Nigeria: Depleting wildlife in Port Harcourt

by Jul 28, 2012Wildlife News

The Port Harcourt Zoo is on the verge of losing its status as a major tourist attraction in Rivers State, writes CHUKWUDI AKASIKE

The Port Harcourt Historical Zoo, also known as the Zoological Garden, is located in the Trans Amadi area of Port Harcourt, capital of Rivers State. It was founded in 1974 and opened on Oct. 1, 1975 by the then Alfred Diete-Spiff military government in the state.

The zoo is still one of the major tourist attractions in the Garden City. Every year, hundreds of visitors from the neighbouring Bayelsa, Imo and Abia states, who wish to view its collection of wild animals in their makeshift habitats, visit the facility.

A few years ago, the zoo sheltered a wide variety of reptiles, including man-eating crocodiles, chimpanzees, elephants, tigers, lions and leopards, as well various species of monkeys believed to be going into extinction.

Today, the story is different. Only a few animals are left in the zoo. Apart from this, the facility is fast losing its beauty. The environment is no longer as attractive as it used to be.

As a visitor enters the premises, he immediately notices that the zoo is almost derelict. Guided by the Craftsman and Animal Keeper, Mr. Best Ekeke, he arrives at the spot where the carcasses of two lions, which were killed and preserved for posterity, are kept.

SSN learnt that both beasts had fatally mauled their former keeper, a European that helped to raise them when they were cubs. The man, whose name was not mentioned, was said to have neglected the standard rules often observed by zoo keepers when dealing with wild and dangerous animals.

“The whiteman failed to take the food to the lions on time. He failed to wear his uniform by the time he went into the cage occupied by the lions. And unfortunately, he did not call the lions by their nicknames. What happened was that when he brought in their food, they pounced on him and killed him,” Ekeke recalls.

Consequent upon that incident, both animals were immediately killed and preserved with chemicals about 20 years ago.

At present, two lions can be found in the same cage, but Ekeke says they are by far smaller than the erstwhile occupants whose embalmed carcasses have become objects of interest to visitors.

A visitor to the zoo, the Head Teacher of Primegate School in Port Harcourt, Mr. Phillip Fobi, says he brought his pupils to the zoo to see some of the animals they watch on television and read about in their books.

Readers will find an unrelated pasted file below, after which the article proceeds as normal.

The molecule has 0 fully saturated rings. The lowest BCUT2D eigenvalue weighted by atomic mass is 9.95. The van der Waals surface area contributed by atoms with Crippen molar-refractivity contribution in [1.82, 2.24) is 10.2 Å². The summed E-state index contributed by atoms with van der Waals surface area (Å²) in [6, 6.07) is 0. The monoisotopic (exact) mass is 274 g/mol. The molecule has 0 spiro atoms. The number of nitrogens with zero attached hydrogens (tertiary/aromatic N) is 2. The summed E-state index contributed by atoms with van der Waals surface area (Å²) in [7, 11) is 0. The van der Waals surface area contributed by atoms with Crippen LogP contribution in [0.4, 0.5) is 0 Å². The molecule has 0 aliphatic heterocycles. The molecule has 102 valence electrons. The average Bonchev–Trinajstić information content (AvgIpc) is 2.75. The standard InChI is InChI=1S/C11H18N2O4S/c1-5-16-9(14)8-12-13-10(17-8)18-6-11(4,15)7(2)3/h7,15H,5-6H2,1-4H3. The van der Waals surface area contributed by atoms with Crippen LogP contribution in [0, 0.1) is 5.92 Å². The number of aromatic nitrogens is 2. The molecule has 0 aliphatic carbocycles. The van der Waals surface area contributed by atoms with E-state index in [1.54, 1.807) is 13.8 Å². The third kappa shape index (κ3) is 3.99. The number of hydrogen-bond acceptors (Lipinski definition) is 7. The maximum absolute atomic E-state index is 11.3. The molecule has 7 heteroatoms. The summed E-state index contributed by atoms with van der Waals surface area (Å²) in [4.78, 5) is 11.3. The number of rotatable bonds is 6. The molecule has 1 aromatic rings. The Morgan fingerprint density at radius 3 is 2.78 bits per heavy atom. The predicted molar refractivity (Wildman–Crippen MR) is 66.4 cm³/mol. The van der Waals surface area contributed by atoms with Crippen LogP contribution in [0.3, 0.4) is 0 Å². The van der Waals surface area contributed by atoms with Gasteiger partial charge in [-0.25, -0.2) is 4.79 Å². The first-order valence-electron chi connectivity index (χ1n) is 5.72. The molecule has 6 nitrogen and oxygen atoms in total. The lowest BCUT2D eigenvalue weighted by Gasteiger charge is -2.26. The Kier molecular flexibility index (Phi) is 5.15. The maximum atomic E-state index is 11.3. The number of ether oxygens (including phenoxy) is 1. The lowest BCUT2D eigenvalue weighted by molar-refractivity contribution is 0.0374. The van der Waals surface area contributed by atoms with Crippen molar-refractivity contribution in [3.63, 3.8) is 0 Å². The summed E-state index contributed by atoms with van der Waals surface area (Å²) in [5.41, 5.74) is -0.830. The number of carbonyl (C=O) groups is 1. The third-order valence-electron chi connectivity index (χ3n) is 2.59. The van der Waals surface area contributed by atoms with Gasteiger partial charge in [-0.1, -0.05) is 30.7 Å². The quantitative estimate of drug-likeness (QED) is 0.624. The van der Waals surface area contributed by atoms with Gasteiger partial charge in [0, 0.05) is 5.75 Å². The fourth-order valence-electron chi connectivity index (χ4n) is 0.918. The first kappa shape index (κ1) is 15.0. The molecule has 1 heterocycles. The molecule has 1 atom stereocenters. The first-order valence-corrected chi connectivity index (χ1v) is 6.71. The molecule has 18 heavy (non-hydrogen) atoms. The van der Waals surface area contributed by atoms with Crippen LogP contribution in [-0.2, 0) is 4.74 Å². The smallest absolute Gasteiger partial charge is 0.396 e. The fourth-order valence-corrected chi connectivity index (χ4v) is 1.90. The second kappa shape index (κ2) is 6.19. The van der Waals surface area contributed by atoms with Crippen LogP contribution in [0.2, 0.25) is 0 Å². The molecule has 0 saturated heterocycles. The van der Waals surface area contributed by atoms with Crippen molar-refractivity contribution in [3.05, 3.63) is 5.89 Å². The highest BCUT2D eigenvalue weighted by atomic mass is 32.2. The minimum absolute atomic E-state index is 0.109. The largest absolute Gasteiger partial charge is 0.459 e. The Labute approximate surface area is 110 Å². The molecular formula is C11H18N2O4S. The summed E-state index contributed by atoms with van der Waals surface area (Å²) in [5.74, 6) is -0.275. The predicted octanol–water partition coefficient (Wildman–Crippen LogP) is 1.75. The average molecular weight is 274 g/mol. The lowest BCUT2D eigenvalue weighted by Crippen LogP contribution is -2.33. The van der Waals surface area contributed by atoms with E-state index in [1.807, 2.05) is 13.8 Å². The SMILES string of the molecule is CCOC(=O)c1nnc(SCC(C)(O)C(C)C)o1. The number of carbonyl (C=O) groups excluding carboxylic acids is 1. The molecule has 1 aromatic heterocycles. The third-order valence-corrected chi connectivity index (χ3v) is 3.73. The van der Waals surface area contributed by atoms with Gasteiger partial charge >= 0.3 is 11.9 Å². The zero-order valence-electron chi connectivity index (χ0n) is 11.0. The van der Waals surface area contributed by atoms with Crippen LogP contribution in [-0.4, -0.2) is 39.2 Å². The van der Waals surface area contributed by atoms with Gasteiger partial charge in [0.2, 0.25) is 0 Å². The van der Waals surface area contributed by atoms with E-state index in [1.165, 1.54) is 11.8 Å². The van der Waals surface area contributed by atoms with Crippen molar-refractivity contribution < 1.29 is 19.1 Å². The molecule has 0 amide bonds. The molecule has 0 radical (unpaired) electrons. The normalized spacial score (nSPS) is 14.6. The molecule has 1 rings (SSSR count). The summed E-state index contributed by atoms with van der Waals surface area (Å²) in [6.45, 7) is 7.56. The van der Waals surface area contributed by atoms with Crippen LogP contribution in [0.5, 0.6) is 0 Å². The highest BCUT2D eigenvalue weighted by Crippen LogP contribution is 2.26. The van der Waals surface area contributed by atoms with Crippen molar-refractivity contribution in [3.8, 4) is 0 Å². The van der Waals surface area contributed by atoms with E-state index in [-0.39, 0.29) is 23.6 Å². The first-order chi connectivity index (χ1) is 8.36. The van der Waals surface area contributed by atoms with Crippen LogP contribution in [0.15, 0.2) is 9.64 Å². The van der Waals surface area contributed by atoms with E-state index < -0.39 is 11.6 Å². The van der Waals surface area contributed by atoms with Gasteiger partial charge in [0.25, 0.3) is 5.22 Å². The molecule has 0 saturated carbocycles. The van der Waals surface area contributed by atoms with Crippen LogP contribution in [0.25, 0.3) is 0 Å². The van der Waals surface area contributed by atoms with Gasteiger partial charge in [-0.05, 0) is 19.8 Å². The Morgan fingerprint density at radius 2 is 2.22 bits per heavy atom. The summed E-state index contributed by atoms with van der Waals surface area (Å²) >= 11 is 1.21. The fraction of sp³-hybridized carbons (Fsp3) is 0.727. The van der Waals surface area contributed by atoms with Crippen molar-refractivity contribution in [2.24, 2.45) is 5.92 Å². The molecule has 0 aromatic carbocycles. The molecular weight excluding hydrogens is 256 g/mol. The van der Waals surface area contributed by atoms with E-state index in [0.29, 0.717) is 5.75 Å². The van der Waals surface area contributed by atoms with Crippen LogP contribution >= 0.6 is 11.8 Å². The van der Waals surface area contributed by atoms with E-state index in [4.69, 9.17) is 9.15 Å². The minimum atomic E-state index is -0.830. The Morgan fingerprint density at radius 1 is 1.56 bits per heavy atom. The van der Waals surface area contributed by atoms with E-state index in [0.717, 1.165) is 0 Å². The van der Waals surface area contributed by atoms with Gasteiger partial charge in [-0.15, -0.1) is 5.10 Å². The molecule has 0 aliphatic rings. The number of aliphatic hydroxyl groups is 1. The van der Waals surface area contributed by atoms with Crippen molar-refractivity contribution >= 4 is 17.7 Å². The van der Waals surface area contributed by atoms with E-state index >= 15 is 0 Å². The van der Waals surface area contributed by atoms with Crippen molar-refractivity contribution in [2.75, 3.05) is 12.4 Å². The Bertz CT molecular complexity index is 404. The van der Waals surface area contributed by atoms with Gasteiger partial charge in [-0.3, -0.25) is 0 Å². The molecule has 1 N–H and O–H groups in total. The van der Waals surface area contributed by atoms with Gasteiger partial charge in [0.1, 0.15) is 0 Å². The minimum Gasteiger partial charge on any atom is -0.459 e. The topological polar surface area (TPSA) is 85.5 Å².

He says that though the children had plenty of fun, they complained of the absence of wild animals, such as the elephant, tiger, hyena, giraffe and leopard.

Urging the state government to re-introduce such animals to the zoo, he says “We learnt that some of them died and have not been replaced. Our pupils wanted to see elephant, tiger and leopard, but they could not. Such animals are no longer available in this zoo. The government should do something about it because this is the only zoo we have within this area.”

Also, an Islamic cleric in Port Harcourt, Alhaji Babatunde Omotayo, joined the call to the government to replenish the zoo and upgrade its decaying facilities.

However, the zoo lacks water supply. Whenever there is the need to feed the remaining animals, the keeper and some of his colleagues often go out of the premises to buy water from hawkers passing by.

The zoo also lacks a restaurant where fun seekers could retire for refreshments after moving round the facility. Tourists patronised petty traders within the confines of the zoo. Again the wild life centre appeared to be understaffed as only a few employees were seen as at 11 am when SSN visited the place.

Addressing the issue, the Commissioner for Culture and Tourism in the state, Dr. Nnabuihe Imegwu, says that work aimed at revitalising the zoo will commence in August 2012.

Imegwu says that the government would address the issue of animal stock, landscaping and animal replacement in order to bring the zoo back to its best.

“We have begun the process of revitalising the Port Harcourt Zoo and work will start in mid-August this year as we are far gone into July. We are bringing in consultants that will give us a master plan. We want to outsource the project to experts and the issue of accommodation, staffing, landscaping, animal stock and replacement will all be addressed,” he says.

Meanwhile, residents of Port Harcourt expect the government to restore the wildlife in the zoo, if only to boost tourism in the Garden City.